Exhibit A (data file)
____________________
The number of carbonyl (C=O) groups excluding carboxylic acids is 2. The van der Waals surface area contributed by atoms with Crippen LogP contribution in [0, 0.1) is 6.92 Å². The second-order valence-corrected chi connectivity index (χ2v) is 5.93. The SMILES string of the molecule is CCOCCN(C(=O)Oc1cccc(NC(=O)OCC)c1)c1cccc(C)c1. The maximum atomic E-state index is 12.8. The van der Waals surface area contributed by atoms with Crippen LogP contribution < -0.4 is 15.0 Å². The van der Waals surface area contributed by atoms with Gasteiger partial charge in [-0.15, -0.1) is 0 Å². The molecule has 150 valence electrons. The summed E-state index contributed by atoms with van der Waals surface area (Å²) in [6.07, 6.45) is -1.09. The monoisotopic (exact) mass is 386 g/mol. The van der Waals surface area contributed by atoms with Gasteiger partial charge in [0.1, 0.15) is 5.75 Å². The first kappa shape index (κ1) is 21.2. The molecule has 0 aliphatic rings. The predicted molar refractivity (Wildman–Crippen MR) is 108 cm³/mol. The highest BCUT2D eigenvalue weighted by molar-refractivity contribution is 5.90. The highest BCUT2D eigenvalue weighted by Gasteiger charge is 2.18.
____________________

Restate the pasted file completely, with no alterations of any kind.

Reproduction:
The number of carbonyl (C=O) groups excluding carboxylic acids is 2. The van der Waals surface area contributed by atoms with Crippen LogP contribution in [0, 0.1) is 6.92 Å². The second-order valence-corrected chi connectivity index (χ2v) is 5.93. The SMILES string of the molecule is CCOCCN(C(=O)Oc1cccc(NC(=O)OCC)c1)c1cccc(C)c1. The maximum atomic E-state index is 12.8. The van der Waals surface area contributed by atoms with Crippen LogP contribution < -0.4 is 15.0 Å². The van der Waals surface area contributed by atoms with Gasteiger partial charge in [-0.15, -0.1) is 0 Å². The molecule has 150 valence electrons. The summed E-state index contributed by atoms with van der Waals surface area (Å²) in [6.07, 6.45) is -1.09. The monoisotopic (exact) mass is 386 g/mol. The van der Waals surface area contributed by atoms with Gasteiger partial charge in [0.1, 0.15) is 5.75 Å². The first kappa shape index (κ1) is 21.2. The molecule has 0 aliphatic rings. The predicted molar refractivity (Wildman–Crippen MR) is 108 cm³/mol. The highest BCUT2D eigenvalue weighted by molar-refractivity contribution is 5.90. The highest BCUT2D eigenvalue weighted by Gasteiger charge is 2.18.